The early twentieth century saw a renewed critical interest in the expressive potential of dance, sparked by the overwhelming success of Diaghilev's Ballets Russes. Taking Camille Mauclair's 1912 review “Karsavina et Mallarmé” as a point of departure, this article explores contemporary attitudes toward the dancing woman, the sexual potential of her body, and the desire to transcend (or erase) her corporeality. For Mauclair, Mallarmé's writings provided an intellectual lens through which dance could be detached from the physicality of the danseuse and recast as a serious artistic and intellectual pursuit. This article argues that Mauclair and other critics who sought to abstract dance from the dancer collectively articulated a cohesive alternative to the supposed “physical imperative” of this period.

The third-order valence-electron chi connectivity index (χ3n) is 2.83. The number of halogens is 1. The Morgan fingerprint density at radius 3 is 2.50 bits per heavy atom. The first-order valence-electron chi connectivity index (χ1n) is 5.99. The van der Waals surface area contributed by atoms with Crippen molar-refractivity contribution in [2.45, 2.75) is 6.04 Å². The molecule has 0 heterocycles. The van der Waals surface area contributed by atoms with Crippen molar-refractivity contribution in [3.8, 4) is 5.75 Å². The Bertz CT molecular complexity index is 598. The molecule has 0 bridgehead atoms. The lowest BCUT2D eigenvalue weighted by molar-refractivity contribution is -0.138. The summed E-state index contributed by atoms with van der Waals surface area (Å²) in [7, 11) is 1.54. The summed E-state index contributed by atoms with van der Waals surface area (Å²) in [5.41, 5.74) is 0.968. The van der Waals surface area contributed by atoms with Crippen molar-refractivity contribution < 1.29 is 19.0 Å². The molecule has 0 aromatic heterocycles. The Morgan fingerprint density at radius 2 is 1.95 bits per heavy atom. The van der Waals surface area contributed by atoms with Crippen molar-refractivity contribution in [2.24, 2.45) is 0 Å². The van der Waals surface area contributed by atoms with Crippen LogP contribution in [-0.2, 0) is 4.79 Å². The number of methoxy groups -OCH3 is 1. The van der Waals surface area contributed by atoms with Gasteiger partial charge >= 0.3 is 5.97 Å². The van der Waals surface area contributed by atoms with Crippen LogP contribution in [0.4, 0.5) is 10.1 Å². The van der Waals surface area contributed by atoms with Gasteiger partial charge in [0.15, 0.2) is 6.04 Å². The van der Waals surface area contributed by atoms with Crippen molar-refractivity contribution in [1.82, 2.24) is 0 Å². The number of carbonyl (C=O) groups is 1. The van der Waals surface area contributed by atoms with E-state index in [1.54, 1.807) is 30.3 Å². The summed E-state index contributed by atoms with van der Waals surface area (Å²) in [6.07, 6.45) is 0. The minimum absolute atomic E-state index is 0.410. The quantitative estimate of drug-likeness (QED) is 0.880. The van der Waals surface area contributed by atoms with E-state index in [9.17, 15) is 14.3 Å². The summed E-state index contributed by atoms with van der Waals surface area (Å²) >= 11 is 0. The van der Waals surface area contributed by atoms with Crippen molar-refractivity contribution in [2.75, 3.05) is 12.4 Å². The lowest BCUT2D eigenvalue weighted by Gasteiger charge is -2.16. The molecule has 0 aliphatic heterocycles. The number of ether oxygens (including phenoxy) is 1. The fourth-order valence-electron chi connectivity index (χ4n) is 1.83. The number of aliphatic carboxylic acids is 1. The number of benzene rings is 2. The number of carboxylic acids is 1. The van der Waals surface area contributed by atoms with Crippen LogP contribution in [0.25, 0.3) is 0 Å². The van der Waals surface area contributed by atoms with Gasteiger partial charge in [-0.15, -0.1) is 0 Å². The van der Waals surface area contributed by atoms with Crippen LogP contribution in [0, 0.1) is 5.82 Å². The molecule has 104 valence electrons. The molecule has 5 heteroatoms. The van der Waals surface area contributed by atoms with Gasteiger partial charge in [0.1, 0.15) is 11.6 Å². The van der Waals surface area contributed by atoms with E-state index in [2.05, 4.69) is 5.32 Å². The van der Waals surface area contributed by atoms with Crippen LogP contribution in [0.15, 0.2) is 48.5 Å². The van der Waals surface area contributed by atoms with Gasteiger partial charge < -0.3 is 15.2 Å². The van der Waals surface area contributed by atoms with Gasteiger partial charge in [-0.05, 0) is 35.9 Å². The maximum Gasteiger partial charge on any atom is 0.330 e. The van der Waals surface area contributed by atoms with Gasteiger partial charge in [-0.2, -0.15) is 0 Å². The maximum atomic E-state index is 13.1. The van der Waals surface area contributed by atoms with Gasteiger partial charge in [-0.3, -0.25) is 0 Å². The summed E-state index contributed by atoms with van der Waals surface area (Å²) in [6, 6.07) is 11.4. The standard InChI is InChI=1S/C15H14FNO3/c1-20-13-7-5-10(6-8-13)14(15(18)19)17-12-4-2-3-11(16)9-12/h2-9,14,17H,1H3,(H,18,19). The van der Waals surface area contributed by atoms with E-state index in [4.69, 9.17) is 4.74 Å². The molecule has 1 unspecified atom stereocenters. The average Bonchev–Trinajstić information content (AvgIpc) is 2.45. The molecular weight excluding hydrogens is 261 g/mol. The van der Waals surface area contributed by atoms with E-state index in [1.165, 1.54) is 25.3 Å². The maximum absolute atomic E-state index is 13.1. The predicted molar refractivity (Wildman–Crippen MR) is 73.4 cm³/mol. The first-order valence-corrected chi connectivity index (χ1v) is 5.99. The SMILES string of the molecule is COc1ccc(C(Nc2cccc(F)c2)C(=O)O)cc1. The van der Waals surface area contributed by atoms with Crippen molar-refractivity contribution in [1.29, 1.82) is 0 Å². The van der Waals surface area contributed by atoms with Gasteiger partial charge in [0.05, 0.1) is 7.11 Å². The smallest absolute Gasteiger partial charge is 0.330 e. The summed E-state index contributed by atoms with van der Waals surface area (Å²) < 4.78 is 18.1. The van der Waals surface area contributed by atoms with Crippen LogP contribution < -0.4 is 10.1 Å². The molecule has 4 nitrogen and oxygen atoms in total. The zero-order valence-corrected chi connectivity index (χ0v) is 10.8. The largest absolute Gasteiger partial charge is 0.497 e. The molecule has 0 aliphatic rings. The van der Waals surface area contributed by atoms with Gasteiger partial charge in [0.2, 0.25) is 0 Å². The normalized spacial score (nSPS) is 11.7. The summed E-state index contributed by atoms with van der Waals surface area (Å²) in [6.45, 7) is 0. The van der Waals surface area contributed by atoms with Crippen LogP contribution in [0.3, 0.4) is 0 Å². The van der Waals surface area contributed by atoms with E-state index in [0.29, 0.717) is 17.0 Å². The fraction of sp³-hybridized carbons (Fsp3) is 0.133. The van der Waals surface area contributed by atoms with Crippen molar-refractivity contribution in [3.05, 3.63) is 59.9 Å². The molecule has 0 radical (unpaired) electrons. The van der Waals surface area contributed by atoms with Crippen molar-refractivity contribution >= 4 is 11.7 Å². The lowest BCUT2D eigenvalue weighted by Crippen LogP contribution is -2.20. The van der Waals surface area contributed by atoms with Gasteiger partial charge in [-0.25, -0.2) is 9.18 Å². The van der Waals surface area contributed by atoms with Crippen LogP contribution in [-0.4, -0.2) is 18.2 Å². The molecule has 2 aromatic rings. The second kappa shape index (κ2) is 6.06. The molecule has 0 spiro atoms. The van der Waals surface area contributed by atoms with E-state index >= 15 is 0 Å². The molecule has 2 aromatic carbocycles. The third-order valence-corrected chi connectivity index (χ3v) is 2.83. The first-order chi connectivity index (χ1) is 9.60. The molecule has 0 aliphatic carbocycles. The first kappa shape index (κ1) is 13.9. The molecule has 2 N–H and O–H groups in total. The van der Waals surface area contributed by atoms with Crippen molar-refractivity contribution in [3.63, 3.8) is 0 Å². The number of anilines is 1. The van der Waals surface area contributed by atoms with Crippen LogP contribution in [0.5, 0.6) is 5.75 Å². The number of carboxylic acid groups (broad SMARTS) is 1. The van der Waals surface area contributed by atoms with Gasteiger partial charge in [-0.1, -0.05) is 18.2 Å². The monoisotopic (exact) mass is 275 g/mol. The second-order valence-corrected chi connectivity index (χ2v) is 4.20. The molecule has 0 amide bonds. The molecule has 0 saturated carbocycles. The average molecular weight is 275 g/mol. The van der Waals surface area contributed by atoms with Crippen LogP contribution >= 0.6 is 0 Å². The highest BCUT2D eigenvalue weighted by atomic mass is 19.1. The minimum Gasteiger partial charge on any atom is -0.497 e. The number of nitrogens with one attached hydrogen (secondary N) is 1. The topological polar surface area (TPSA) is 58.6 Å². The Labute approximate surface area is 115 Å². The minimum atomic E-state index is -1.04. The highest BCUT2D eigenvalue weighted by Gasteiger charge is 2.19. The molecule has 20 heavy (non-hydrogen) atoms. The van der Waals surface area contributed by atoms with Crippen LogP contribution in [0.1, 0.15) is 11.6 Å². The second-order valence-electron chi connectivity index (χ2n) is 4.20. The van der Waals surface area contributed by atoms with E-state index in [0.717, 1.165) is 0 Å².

Sasha Rasmussen is currently a History Innovation Fund Postdoctoral Research Fellow at the University of Auckland | Waipapa Taumata Rau in Aotearoa New Zealand. She completed her doctorate at the University of Oxford in 2021, with a thesis entitled Feminine Feelings: Women and Sensation in Paris and St Petersburg, 1900–1913. Her research explores the particularities of women's experiences in the early twentieth century, with wider interests in urban history, sexuality and the body, music, and dance. ORCID: